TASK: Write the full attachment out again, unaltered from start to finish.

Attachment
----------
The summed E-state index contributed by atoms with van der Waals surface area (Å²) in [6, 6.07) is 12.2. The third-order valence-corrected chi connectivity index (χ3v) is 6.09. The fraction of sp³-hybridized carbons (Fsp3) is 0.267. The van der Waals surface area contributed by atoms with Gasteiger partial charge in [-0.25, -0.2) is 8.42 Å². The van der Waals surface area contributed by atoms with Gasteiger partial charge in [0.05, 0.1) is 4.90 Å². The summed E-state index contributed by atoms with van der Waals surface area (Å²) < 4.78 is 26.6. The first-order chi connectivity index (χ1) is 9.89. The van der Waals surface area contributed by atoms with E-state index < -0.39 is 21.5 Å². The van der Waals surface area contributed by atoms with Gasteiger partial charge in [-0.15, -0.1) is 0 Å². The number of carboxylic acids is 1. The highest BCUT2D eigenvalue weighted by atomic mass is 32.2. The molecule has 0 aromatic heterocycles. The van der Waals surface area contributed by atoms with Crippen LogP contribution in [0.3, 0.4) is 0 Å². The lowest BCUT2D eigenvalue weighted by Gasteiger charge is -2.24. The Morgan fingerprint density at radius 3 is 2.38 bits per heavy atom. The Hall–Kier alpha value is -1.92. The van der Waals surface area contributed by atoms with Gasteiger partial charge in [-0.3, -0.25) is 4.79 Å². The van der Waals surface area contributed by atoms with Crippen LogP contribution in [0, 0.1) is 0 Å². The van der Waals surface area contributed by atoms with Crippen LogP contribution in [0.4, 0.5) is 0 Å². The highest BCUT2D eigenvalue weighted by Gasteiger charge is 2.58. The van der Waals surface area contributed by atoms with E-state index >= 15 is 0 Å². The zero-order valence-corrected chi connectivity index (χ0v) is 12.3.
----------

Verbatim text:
The summed E-state index contributed by atoms with van der Waals surface area (Å²) in [6, 6.07) is 12.2. The third-order valence-corrected chi connectivity index (χ3v) is 6.09. The fraction of sp³-hybridized carbons (Fsp3) is 0.267. The van der Waals surface area contributed by atoms with Gasteiger partial charge in [-0.25, -0.2) is 8.42 Å². The van der Waals surface area contributed by atoms with Gasteiger partial charge in [0.05, 0.1) is 4.90 Å². The summed E-state index contributed by atoms with van der Waals surface area (Å²) < 4.78 is 26.6. The first-order chi connectivity index (χ1) is 9.89. The van der Waals surface area contributed by atoms with E-state index < -0.39 is 21.5 Å². The van der Waals surface area contributed by atoms with Gasteiger partial charge in [-0.15, -0.1) is 0 Å². The number of carboxylic acids is 1. The highest BCUT2D eigenvalue weighted by atomic mass is 32.2. The molecule has 0 aromatic heterocycles. The van der Waals surface area contributed by atoms with Crippen LogP contribution in [0.3, 0.4) is 0 Å². The lowest BCUT2D eigenvalue weighted by Gasteiger charge is -2.24. The Morgan fingerprint density at radius 3 is 2.38 bits per heavy atom. The Hall–Kier alpha value is -1.92. The van der Waals surface area contributed by atoms with Gasteiger partial charge in [-0.3, -0.25) is 4.79 Å². The van der Waals surface area contributed by atoms with Crippen LogP contribution in [0, 0.1) is 0 Å². The van der Waals surface area contributed by atoms with Crippen LogP contribution in [0.4, 0.5) is 0 Å². The highest BCUT2D eigenvalue weighted by Gasteiger charge is 2.58. The van der Waals surface area contributed by atoms with E-state index >= 15 is 0 Å². The zero-order valence-corrected chi connectivity index (χ0v) is 12.3.